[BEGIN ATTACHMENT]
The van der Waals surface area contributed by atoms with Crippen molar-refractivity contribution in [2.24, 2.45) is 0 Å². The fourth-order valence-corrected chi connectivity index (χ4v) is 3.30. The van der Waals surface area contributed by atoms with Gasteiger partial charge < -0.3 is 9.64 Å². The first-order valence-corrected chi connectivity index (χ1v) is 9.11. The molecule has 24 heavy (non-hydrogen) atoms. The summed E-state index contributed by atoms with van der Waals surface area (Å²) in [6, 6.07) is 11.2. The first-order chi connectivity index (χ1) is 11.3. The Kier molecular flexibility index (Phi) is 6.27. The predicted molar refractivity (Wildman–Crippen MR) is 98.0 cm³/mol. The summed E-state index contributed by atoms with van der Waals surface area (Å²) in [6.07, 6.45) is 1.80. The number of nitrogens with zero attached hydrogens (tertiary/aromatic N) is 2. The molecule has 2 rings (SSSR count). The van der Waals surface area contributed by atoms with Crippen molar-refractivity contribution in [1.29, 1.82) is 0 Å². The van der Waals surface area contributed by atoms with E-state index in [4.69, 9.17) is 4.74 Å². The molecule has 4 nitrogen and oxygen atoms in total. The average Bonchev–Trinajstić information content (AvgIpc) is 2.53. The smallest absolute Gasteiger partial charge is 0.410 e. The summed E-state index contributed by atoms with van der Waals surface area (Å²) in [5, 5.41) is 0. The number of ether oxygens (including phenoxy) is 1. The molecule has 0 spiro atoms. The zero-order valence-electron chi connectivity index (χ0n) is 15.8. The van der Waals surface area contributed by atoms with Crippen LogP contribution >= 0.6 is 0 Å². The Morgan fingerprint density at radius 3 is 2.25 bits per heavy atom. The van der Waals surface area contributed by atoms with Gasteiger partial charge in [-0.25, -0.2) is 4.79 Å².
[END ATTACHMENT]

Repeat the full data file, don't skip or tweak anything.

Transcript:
The van der Waals surface area contributed by atoms with Crippen molar-refractivity contribution in [2.24, 2.45) is 0 Å². The fourth-order valence-corrected chi connectivity index (χ4v) is 3.30. The van der Waals surface area contributed by atoms with Gasteiger partial charge < -0.3 is 9.64 Å². The first-order valence-corrected chi connectivity index (χ1v) is 9.11. The molecule has 24 heavy (non-hydrogen) atoms. The summed E-state index contributed by atoms with van der Waals surface area (Å²) in [6, 6.07) is 11.2. The first-order chi connectivity index (χ1) is 11.3. The Kier molecular flexibility index (Phi) is 6.27. The predicted molar refractivity (Wildman–Crippen MR) is 98.0 cm³/mol. The summed E-state index contributed by atoms with van der Waals surface area (Å²) in [6.07, 6.45) is 1.80. The number of nitrogens with zero attached hydrogens (tertiary/aromatic N) is 2. The molecule has 2 rings (SSSR count). The van der Waals surface area contributed by atoms with Crippen molar-refractivity contribution in [1.29, 1.82) is 0 Å². The van der Waals surface area contributed by atoms with E-state index in [4.69, 9.17) is 4.74 Å². The molecule has 4 nitrogen and oxygen atoms in total. The average Bonchev–Trinajstić information content (AvgIpc) is 2.53. The smallest absolute Gasteiger partial charge is 0.410 e. The summed E-state index contributed by atoms with van der Waals surface area (Å²) in [5, 5.41) is 0. The number of ether oxygens (including phenoxy) is 1. The molecule has 0 spiro atoms. The zero-order valence-electron chi connectivity index (χ0n) is 15.8. The van der Waals surface area contributed by atoms with Crippen LogP contribution >= 0.6 is 0 Å². The Morgan fingerprint density at radius 3 is 2.25 bits per heavy atom. The van der Waals surface area contributed by atoms with Gasteiger partial charge in [-0.25, -0.2) is 4.79 Å².